These first ten inches of weaving across the 60-inch width of this current tapestry, I have been setting the palette, and engaging with the essence of the tapestry coming into being. Even though I have a full-scale pencil drawing on the wall, and a cartoon in place behind the warp, there are many decisions about which color mixes and techniques to use, and which shapes will connect with form or suggest other shapes. It is an act of deep listening with the eye and hand for what needs to emerge. It is private and off-limits to anyone else’s eyes until I complete about a third of the tapestry. Students who come to my studio during this stage see only the covered drawing and weaving area.
I love this process of tapestry that is “a making, a doing, and an act of contemplation” that D.M. Dooling articulates in A Way of Working: the Spiritual Dimension of Craft. He describes the artist/weaver as the maker, the tool, the receiver and transmitter of forces of creation much greater than oneself. He goes on to say:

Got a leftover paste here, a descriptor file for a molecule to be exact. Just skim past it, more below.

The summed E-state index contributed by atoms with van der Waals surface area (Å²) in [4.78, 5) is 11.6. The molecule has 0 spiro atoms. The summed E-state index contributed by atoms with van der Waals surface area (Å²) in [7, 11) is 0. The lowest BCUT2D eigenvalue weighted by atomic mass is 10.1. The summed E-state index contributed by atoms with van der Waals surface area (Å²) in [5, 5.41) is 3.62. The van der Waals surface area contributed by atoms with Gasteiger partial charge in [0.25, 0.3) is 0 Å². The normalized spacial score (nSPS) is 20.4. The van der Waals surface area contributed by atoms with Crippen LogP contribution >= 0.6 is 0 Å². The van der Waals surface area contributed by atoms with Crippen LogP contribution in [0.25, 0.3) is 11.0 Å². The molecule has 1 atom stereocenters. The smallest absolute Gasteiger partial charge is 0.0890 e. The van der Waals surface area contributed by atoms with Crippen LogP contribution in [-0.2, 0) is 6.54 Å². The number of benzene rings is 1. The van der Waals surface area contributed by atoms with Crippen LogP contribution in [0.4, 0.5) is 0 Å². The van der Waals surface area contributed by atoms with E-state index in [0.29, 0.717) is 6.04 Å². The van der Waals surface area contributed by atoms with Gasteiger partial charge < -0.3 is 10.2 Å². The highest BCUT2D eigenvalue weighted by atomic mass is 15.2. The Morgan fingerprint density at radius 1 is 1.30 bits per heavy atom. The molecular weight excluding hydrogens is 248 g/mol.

The word art comes from the Indo-European root meaning “to fit together,” from which also comes “order,” which began as a word meaning a row of threads on a loom. Craft originally meant “strength, skill, device,” indicating at its very inception the basic relationships of the material, the maker, and the tool… Both art and craft must take part in any activity that has the power to transform. (Introduction, p. ix)
How appropriate that etymology confirms what we tapestry artists have known all along about both art and craft being foundational components in tapestry.
I continue weaving. Maybe in another month this current tapestry and I will be ready for a public view of the process. Maybe not.
Impressions meander through my awareness as memories and yearnings flow through my hands into the strands in the warp. I am shaping yet another step in this journey into the unknown at the loom, carefully listening with the eye.